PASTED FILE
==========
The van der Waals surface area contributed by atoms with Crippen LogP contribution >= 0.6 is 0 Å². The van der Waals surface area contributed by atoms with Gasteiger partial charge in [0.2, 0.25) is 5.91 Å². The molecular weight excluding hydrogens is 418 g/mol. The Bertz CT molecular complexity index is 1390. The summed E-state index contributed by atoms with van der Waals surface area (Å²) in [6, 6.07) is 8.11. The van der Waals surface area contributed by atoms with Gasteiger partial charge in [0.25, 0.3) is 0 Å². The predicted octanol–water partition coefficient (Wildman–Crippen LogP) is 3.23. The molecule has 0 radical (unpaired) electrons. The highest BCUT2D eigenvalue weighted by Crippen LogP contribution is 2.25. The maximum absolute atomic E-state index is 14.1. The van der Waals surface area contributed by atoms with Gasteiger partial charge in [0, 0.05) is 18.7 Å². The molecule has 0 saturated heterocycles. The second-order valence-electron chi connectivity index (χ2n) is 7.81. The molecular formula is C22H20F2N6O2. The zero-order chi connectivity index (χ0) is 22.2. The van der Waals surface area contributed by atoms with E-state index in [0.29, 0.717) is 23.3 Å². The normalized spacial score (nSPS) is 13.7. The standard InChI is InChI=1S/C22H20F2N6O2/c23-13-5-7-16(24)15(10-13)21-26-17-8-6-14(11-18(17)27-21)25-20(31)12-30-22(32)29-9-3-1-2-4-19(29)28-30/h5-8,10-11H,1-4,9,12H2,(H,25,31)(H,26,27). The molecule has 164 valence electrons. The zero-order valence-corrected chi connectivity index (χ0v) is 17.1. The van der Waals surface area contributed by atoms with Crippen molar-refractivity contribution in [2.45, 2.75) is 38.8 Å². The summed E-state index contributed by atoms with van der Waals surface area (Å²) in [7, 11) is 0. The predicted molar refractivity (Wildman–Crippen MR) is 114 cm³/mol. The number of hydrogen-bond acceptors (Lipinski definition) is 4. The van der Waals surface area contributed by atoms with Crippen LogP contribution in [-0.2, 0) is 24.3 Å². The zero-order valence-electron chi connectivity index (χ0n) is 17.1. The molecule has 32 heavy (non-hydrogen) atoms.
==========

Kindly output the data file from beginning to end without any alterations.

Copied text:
The van der Waals surface area contributed by atoms with Crippen LogP contribution >= 0.6 is 0 Å². The van der Waals surface area contributed by atoms with Gasteiger partial charge in [0.2, 0.25) is 5.91 Å². The molecular weight excluding hydrogens is 418 g/mol. The Bertz CT molecular complexity index is 1390. The summed E-state index contributed by atoms with van der Waals surface area (Å²) in [6, 6.07) is 8.11. The van der Waals surface area contributed by atoms with Gasteiger partial charge in [0.25, 0.3) is 0 Å². The predicted octanol–water partition coefficient (Wildman–Crippen LogP) is 3.23. The molecule has 0 radical (unpaired) electrons. The highest BCUT2D eigenvalue weighted by Crippen LogP contribution is 2.25. The maximum absolute atomic E-state index is 14.1. The van der Waals surface area contributed by atoms with Gasteiger partial charge in [0, 0.05) is 18.7 Å². The molecule has 0 saturated heterocycles. The second-order valence-electron chi connectivity index (χ2n) is 7.81. The molecular formula is C22H20F2N6O2. The zero-order chi connectivity index (χ0) is 22.2. The van der Waals surface area contributed by atoms with E-state index in [0.29, 0.717) is 23.3 Å². The normalized spacial score (nSPS) is 13.7. The standard InChI is InChI=1S/C22H20F2N6O2/c23-13-5-7-16(24)15(10-13)21-26-17-8-6-14(11-18(17)27-21)25-20(31)12-30-22(32)29-9-3-1-2-4-19(29)28-30/h5-8,10-11H,1-4,9,12H2,(H,25,31)(H,26,27). The molecule has 164 valence electrons. The zero-order valence-corrected chi connectivity index (χ0v) is 17.1. The van der Waals surface area contributed by atoms with Crippen molar-refractivity contribution in [2.45, 2.75) is 38.8 Å². The summed E-state index contributed by atoms with van der Waals surface area (Å²) in [7, 11) is 0. The predicted molar refractivity (Wildman–Crippen MR) is 114 cm³/mol. The number of hydrogen-bond acceptors (Lipinski definition) is 4. The van der Waals surface area contributed by atoms with Crippen LogP contribution in [-0.2, 0) is 24.3 Å². The zero-order valence-electron chi connectivity index (χ0n) is 17.1. The molecule has 32 heavy (non-hydrogen) atoms.